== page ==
## Thursday, March 17, 2011

### Knot Fun

 afborchert

In class today I gave the preservice middle school teachers a choice: finish up our work on decimals or do a St. Patrick's Day activity.  They all yelled, "Decimals!"  End of story.

No, wait, they yelled for the St. Patrick's Day activity.  (Though I go by mathhombre, I'm more fear na hÉireann than boricua.  Not to look at me.)  I take St. Paddy's pretty seriously.

To introduce the activity below, we considered something I saw recently.  A teacher told her students to multiply decimals by lining up the decimals.  They were having trouble remembering when you have to line up decimals, so she told them to just always line them up.  The students then wanted to bring the decimal straight down.  Some use the place holding zero, some even put an extra zero after 3.7, and a row of 000 in the products.

Several of the preservice teachers knew this was wrong, though, like some of the middle school students.  You count up the decimal places.  We noticed that this works, but why?  Nobody knew.  One student thought that it must be connected to counting the zeroes when multiplying by powers of ten.  Good connection!

So we considered how all of math is often presented as rules to students.  You must do this. You have to, and then you.  When really to mathematicians, there are axioms, conjectures and theorems.  Axioms are our starting assumptions.  Euclid discovered (or recorded) that to logically proceed, we had to have a place to start.  Like, 'two pints determine a line.'  (Cheers.)  The students were also familiar with the Parallel Postulate.  What you can prove from those axioms are theorems.  What you think might be true are conjectures.

 Design 36
In the activity below, the rules for making knots are the axioms.  I charged the preservice teachers with trying to decide if they were all axioms.  Mathematicians, after all, do not like making additional assumptions.  Were some of the rules consequences of other rules?  Could they make conjectures about the patterns they saw?  This activity was adapted from Symmetry Shape and Space, an amazing math for general education text by Kinsey and Moore.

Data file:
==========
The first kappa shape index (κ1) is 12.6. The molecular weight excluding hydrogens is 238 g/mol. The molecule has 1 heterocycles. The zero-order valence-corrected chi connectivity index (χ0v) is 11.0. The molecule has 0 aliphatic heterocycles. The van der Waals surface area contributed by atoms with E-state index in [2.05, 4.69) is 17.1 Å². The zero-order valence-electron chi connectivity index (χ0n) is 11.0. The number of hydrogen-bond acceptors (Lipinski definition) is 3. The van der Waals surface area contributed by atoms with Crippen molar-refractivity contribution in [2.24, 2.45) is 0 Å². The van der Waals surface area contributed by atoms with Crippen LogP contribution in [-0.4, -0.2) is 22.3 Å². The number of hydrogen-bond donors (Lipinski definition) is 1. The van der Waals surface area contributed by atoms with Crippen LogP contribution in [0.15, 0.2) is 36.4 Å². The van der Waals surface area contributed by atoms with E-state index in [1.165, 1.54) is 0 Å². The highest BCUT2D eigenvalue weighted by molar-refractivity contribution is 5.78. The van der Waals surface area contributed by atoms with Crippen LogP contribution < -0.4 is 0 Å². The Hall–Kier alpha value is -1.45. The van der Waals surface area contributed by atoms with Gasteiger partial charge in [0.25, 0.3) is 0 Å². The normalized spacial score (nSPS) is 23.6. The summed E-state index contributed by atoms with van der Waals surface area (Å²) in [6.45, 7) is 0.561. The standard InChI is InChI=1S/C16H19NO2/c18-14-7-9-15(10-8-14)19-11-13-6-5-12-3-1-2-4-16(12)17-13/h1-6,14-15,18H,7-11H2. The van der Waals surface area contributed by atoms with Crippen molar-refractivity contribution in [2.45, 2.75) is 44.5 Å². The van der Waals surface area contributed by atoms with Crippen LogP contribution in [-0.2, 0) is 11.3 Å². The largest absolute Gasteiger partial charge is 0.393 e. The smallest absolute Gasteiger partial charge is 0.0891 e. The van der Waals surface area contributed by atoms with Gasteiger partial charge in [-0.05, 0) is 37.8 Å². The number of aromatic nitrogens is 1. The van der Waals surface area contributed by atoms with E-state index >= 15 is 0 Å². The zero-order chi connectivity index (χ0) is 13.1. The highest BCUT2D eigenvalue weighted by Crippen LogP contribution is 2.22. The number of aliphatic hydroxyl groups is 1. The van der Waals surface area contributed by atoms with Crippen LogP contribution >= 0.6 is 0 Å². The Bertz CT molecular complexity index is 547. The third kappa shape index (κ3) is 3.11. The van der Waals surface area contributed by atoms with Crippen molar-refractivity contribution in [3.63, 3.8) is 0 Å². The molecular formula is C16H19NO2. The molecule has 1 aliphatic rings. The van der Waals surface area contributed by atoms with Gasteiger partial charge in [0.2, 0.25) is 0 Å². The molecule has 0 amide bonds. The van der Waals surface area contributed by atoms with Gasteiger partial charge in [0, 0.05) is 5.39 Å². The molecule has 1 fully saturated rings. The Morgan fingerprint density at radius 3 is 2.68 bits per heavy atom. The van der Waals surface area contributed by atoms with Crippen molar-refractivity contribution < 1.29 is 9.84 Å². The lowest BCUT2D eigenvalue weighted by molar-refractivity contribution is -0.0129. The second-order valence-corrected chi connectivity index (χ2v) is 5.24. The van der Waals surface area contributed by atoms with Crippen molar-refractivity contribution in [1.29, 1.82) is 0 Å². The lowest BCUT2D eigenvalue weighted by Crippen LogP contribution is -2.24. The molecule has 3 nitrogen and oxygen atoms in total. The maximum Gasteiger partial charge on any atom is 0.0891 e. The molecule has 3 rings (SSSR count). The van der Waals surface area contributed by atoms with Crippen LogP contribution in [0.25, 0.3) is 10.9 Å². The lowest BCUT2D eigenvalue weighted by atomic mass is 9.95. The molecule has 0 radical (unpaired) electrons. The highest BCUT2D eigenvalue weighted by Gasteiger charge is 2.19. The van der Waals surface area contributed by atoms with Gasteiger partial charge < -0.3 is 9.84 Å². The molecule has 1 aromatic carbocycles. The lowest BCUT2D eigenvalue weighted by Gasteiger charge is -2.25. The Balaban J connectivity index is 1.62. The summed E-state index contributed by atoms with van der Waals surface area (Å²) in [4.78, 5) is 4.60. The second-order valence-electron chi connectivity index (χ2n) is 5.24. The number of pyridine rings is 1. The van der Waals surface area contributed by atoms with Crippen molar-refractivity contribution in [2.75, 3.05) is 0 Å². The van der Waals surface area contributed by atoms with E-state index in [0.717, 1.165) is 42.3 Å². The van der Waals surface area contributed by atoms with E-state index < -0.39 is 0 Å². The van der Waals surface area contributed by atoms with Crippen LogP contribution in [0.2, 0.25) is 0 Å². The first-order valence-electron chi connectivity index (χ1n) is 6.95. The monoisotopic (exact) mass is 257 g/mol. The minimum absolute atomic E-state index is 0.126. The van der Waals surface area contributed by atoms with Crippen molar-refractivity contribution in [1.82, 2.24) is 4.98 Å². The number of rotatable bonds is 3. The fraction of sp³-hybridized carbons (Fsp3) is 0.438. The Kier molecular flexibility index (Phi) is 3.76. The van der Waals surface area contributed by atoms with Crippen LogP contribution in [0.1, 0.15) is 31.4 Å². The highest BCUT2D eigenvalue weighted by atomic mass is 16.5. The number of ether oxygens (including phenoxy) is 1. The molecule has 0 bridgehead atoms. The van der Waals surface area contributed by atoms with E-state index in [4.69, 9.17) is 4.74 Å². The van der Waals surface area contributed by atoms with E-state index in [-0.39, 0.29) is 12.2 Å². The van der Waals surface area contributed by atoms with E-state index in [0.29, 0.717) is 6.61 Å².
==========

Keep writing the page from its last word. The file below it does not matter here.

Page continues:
As they did the activity, several people struggled to make sense of the rules.  "Give it a go!"  Compare with your table mates.  After everyone was trying, I shared a couple students' work, and a knot I was working on for the Math Teachers at Play Carnival.  Then, they were off to the races.  Some students worked on making their knots beautiful.  Some worked on technique.  Some worked on mastering the rules.  There was a lot of natural cooperation.  One table specialized, with a student who drew the setup and another who traced the strands.  They quickly became interested in how many strings were in each knot.  We played some Irish music via Pandora and I did show them my daughter's favorite song from The Secret of Kells. (This beautiful animated movie has some great images of illuminated text.)

Knot Rules

 Ank0ku
It's important to have some Knot Dot paper for their experimentation. (The link is to some 2-sided paper on Scribd.  Yes I know most paper has 2 sides.)  I bring about 1.5 sheets per person.  Some will take some sheets to go.

They formed several conjectures through their work. They decided Rules 5 and 6 were non-mathematical, but rather stylistic.  They noticed that seemingly symmetric knots involved flipping the crossings on corresponding pieces.  They made a conjecture that on knots with dimensions bigger than two the greatest common divisor of half the side lengths was the number of strings.  Maybe.  But if the GCD was one, there was one string.  And they conjectured the converse was true, too.
It was a very engaging activity.  I was interested in the math value, though, and a quick 0 to 5 finger survey found they thought it was about a 3.5, with a range of 2 to 5.

Éire agus mata go Brách!